My brown body bows–
bends before the mason brick.
I convinced myself I could
Had to: Leg please move.
I am cement– my leg a frozen glacier.
My swollen foot throbs
under the weight of truth:
like Atlas, I shift the burden to my shoulders
and move. I am free from the mason brick,
the cement sidewalk. I am inside
signing the guest book.
I smell the soft scent of cornflowers, but this is no wedding.
I turn the pages, search for recognizable names.
I feel the presence of someone behind me:
I must move on. Next.
In the back I sit, on the right I sit.
Try not to touch strangers, but it is crowded.
My thigh rests against a caramel woman;
my shoulder brushes a grandmother. She will not be
still. Stale Big Red dissolves between my teeth –
with each chew, I block tears,
listen intently to the syllables of your life.
No one mentions me, I note on old grocery receipts:
“2% Milk, La Croix, Riesling.”
Maybe I drink too much, I think.
But the pastor is shouting now and
I come out of myself:
“He’s painting universes in the sky now!”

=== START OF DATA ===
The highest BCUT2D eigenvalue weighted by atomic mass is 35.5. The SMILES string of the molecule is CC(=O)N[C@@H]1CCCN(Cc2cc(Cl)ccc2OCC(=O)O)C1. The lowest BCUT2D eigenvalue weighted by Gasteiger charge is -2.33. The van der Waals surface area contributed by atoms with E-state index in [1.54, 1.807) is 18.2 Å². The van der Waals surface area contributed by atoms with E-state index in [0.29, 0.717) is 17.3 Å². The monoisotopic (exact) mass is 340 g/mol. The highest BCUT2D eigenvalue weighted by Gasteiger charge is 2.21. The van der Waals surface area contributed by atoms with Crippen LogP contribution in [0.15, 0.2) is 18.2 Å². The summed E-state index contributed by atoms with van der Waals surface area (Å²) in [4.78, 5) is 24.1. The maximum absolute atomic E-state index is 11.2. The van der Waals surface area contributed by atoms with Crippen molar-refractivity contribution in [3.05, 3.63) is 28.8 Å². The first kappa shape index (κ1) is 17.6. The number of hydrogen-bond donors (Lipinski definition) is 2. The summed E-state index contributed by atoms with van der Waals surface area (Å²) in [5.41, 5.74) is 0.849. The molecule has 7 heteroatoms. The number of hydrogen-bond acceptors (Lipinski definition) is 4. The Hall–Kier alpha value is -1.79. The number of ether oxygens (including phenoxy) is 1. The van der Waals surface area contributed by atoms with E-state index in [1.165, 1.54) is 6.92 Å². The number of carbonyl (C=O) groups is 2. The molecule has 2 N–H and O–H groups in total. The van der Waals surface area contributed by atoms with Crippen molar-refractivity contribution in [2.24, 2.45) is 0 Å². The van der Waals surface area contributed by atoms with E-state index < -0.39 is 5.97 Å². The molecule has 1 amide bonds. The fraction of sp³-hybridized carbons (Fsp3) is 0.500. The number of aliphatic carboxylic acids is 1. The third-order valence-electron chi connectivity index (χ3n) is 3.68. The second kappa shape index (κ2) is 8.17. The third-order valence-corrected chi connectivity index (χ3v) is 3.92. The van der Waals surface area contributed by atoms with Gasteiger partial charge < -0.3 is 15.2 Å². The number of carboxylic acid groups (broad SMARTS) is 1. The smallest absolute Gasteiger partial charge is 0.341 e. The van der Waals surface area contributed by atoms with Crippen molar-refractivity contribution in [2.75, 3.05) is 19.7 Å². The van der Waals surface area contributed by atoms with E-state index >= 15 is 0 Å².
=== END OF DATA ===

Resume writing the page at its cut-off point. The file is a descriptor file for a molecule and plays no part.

“He was ready to go!”
“He is in a better place.”
I focus on the cadence, the stress of this voice
imploring to me: move on.
The grandmother is ready to exit the pew.
The caramel woman has already gone.
My wedding would have been just like this.
I rise and walk down the aisle
Walk past the guest book, walk out the triple doors,
make it to the driver’s side. Like the seat on which I sit,
I am fabric unraveling– my fingers vice grips
holding onto the steering wheel for life.
The SUVs go. The sedans go. The sports cars go.
I am parked and watch the lot clear.
No one is expecting me at the family house. In my rear
view window, I see the streetlights turn on. I shift into gear and
Seretha D. Williams is a professor of English at Augusta University in Georgia. She has published essays on poets Langston Hughes and Margaret Walker. Her poetry has appeared in Blackberry: A Magazine and Mom Egg Review.